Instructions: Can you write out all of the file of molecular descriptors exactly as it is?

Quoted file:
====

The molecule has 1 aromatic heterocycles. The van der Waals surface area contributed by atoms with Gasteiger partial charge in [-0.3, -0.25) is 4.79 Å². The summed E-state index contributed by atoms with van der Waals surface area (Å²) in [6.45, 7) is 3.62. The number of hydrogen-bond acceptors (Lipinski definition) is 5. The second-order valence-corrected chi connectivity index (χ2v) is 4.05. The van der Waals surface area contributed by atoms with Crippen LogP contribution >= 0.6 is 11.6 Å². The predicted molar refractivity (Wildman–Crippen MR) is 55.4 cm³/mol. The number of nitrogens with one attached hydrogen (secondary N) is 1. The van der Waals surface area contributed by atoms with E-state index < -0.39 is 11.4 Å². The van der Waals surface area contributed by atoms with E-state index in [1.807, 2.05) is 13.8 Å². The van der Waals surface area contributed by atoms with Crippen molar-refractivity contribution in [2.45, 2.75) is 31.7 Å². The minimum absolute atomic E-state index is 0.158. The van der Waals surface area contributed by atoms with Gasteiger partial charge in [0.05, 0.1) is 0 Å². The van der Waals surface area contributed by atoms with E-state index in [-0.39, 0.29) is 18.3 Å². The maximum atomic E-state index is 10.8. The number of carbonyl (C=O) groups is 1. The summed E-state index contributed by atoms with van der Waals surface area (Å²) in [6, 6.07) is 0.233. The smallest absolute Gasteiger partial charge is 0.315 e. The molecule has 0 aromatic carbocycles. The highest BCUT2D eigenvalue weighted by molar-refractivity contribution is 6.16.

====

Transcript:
The molecule has 1 aromatic heterocycles. The van der Waals surface area contributed by atoms with Gasteiger partial charge in [-0.3, -0.25) is 4.79 Å². The summed E-state index contributed by atoms with van der Waals surface area (Å²) in [6.45, 7) is 3.62. The number of hydrogen-bond acceptors (Lipinski definition) is 5. The second-order valence-corrected chi connectivity index (χ2v) is 4.05. The van der Waals surface area contributed by atoms with Crippen LogP contribution >= 0.6 is 11.6 Å². The predicted molar refractivity (Wildman–Crippen MR) is 55.4 cm³/mol. The number of nitrogens with one attached hydrogen (secondary N) is 1. The van der Waals surface area contributed by atoms with E-state index < -0.39 is 11.4 Å². The van der Waals surface area contributed by atoms with E-state index in [1.807, 2.05) is 13.8 Å². The van der Waals surface area contributed by atoms with Crippen molar-refractivity contribution in [2.45, 2.75) is 31.7 Å². The minimum absolute atomic E-state index is 0.158. The van der Waals surface area contributed by atoms with Gasteiger partial charge in [0.05, 0.1) is 0 Å². The van der Waals surface area contributed by atoms with E-state index in [-0.39, 0.29) is 18.3 Å². The maximum atomic E-state index is 10.8. The number of carbonyl (C=O) groups is 1. The summed E-state index contributed by atoms with van der Waals surface area (Å²) in [6, 6.07) is 0.233. The smallest absolute Gasteiger partial charge is 0.315 e. The molecule has 0 aromatic carbocycles. The highest BCUT2D eigenvalue weighted by molar-refractivity contribution is 6.16.